History has given us something to be surprised or laugh at. A soldier in the Middle Ages who was exiled for rebellion against papal authority has risen to the status of a national hero in the modern era. Dante is considered the father of the modern Italian language because of his famed manuscripts, such as The Divine Comedy (Commedia in Italian), which has proven to be one of the greatest works of European literature.
As a soldier, he fought on the side of the White Guelphs, who fought for freedom from papal rule, against the Black Guelphs, who pledged allegiance to the papacy. In a harrowing series of events, the Black Guelphs came out victorious and were accused of corruption and financial wrongdoing; Dante was first exiled from Florence for two years in 1302 after he refused to pay a fine. Shortly after, he was banned for life and threatened with execution at the stake or beheading if he returned. Dante refused the promise of a pardon on the condition that he admits his guilt against this city.
For the next twenty years, the poet endured a nomadic existence, traveling from place to place in Tuscany and other locales at the invitation of friends or fulfilling diplomatic missions at the behest of others. He spent his final years in the city of Ravenna on the Adriatic coast, where he died of malaria in 1321.
While in exile, Dante wrote the masterpiece that would immortalize him. The Divine Comedy was written in the vernacular, or common language, of his day, which he called Italian. This sharply contrasted the contemporary writings of his day, as most writings at the time were in Latin, which only the most educated could read. The Divine Comedy describes Dante’s journey through Hell (Inferno), Purgatory (Purgatorio), and Paradise (Paradiso), accompanied by the ancient Roman poet Virgil and later by his beloved Beatrice.
Dante first describes traveling through the nine circles of Hell (Inferno). Sinners are assigned to the circles according to their sins: the least offensive is in the First, limbo, and the worst is in the Ninth, treachery.
The Second Circle of Hell is lust. In the fifth chapter or canto, Dante meets Paolo and Francesca. Both were married to other people, but they fell in love with each other and kissed while reading a book together. Francesca’s husband murdered the couple, and they landed in the Second Circle together.
Eventually, Dante and Virgil meet Satan, who has bat-like wings and three faces. He feasts on a sinner in each mouth. The story stretches further as Dante reaches Purgatory (Purgatorio), where sinners are cleansed of their sins in preparation for Heaven. Finally, Dante arrives in Paradise. There, he is guided by Beatrice, a character inspired by the real love of Dante’s life and the muse for many of his poems.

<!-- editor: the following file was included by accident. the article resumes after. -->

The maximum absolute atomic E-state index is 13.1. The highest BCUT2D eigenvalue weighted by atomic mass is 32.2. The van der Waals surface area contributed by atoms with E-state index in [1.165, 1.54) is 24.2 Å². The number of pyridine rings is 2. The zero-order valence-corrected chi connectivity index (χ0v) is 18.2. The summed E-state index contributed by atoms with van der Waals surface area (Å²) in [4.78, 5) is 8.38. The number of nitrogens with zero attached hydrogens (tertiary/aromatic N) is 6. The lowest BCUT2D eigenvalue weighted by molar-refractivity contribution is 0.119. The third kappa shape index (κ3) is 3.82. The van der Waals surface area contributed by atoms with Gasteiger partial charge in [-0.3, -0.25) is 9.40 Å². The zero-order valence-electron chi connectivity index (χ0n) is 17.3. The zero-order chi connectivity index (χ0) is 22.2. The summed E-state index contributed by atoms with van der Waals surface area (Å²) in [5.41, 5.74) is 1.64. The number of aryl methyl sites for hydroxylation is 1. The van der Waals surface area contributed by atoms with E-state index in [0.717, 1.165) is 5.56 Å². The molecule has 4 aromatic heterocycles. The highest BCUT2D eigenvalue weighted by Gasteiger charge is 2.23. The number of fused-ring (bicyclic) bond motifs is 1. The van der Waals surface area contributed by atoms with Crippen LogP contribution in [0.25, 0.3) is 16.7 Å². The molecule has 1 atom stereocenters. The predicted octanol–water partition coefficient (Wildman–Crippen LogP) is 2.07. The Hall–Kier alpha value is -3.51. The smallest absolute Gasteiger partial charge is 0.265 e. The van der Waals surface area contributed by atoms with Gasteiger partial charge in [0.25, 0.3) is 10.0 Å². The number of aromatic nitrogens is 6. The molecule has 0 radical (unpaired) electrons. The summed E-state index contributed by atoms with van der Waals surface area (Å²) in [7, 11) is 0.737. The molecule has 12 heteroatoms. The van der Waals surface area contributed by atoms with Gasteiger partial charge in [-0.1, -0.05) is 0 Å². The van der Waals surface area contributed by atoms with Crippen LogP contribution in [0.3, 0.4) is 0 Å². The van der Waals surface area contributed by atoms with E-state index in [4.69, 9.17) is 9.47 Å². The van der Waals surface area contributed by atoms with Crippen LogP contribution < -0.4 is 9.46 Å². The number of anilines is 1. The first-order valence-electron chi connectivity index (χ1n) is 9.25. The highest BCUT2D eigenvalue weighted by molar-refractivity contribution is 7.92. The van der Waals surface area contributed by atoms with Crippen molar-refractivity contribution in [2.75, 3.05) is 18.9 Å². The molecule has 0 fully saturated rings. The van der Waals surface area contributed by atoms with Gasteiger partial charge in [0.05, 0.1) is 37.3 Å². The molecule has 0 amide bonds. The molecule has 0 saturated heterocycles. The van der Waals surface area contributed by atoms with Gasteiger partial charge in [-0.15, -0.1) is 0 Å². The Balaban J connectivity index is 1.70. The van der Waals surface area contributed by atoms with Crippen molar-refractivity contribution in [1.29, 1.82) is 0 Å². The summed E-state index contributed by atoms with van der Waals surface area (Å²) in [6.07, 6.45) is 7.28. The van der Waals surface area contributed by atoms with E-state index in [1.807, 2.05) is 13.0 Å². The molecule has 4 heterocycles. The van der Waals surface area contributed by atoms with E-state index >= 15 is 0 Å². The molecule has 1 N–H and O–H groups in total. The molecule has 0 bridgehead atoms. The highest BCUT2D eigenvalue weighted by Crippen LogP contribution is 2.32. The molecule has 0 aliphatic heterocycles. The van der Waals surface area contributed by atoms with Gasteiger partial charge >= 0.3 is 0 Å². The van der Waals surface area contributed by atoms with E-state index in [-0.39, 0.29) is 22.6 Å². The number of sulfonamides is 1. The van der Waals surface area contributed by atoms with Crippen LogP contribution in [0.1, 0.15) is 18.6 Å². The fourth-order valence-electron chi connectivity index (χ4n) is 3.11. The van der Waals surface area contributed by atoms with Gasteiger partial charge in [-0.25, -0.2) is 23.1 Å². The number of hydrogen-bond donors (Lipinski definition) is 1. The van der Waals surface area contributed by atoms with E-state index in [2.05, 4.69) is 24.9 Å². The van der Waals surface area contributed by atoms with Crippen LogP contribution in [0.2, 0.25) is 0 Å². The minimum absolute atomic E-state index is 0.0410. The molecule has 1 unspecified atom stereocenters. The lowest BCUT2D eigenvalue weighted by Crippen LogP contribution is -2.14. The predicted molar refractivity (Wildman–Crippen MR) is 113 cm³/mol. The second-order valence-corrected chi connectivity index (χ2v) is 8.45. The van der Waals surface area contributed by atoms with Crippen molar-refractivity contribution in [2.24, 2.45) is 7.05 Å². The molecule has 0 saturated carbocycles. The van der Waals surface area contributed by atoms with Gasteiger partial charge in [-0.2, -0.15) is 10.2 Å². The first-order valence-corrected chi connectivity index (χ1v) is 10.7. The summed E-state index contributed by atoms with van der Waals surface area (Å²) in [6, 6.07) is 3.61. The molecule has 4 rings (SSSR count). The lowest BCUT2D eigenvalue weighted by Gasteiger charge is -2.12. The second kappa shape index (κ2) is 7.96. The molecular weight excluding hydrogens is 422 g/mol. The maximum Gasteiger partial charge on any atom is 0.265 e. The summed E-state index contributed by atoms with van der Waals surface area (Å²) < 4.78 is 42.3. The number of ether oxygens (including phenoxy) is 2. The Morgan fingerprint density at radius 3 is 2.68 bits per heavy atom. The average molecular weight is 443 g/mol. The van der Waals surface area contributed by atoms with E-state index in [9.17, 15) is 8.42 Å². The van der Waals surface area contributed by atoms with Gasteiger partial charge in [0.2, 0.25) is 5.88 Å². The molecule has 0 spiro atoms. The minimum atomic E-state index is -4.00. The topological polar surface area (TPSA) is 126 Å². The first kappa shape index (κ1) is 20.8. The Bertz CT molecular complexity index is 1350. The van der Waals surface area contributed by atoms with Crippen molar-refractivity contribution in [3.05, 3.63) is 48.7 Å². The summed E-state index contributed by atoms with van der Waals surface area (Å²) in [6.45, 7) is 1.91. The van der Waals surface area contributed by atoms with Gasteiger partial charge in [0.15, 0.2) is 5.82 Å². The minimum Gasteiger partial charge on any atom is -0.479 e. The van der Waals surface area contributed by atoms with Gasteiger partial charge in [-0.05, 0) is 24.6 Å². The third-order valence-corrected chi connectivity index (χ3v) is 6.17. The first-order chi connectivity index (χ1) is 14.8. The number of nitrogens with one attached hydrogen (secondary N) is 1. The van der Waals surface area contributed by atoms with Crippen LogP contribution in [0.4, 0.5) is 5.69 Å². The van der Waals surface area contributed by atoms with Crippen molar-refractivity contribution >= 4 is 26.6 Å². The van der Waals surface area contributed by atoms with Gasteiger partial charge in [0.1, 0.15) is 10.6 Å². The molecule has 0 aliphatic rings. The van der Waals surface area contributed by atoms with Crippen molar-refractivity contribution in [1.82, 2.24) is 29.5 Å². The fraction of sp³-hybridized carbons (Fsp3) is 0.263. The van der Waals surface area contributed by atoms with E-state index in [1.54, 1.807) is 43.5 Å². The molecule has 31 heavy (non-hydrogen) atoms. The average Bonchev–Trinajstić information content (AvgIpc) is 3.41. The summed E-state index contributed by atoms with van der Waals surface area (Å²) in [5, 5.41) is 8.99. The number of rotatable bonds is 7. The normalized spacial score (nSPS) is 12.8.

Dante’s Divine Comedy: Influence on Art
Dante’s works have exerted an enormous influence on art through the years. Numerous art pieces have been produced as allusions to parts of The Divine Comedy.
French sculptor Auguste Rodin’s bronze work shows Francesca and Paolo’s romantic but damning kiss. In this engraving, British poet and artist William Blake shows Paolo and Francesca being swept away in a whirlwind of irresistible desire. Blake made 100 drawings of the story while he was sick in bed.
Another artist, Rodin, designed a sculpture for his ‘Gates of Hell,’ two bronze doors inspired by Dante’s Inferno. His iconic sculpture, ‘The Thinker,’ also came from this work. The man resting his chin on his hand represents Dante.
A wood engraving by Romanian artist Gy Szabó Béla shows the ‘Eighth Circle of Hell,’ meant for those who have committed fraud.
He is overlooking a pitch-black pit as hairy demons holding pitchforks rise toward him. In the Comedy, these demons are supposed to keep corrupt politicians under the boiling lake of pitch depicted in the engraving.
British artist John Flaxman published a pen and ink drawing in 1807 that depicts Beatrice guiding Dante through the nine spheres of Heaven. They float among the planets and stars.
The National Gallery’s ‘Allegorical Portrait of Dante’ depicts the poet sitting on a rock, with his distinctive profile leaving no doubt about his identity. He turns to look across the water at small figures walking along the elevated circles of Purgatory. His right hand hovers in a protective or resolute gesture over Florence’s bell tower and cathedral (Duomo), illuminated from below by flickering flames. A large manuscript copies of his masterpiece opened to the 25th Canto of Paradise is in his left hand.
These works have given birth to several profitable art exhibitions where the results of Dante’s Divine Comedy are displayed in full glory.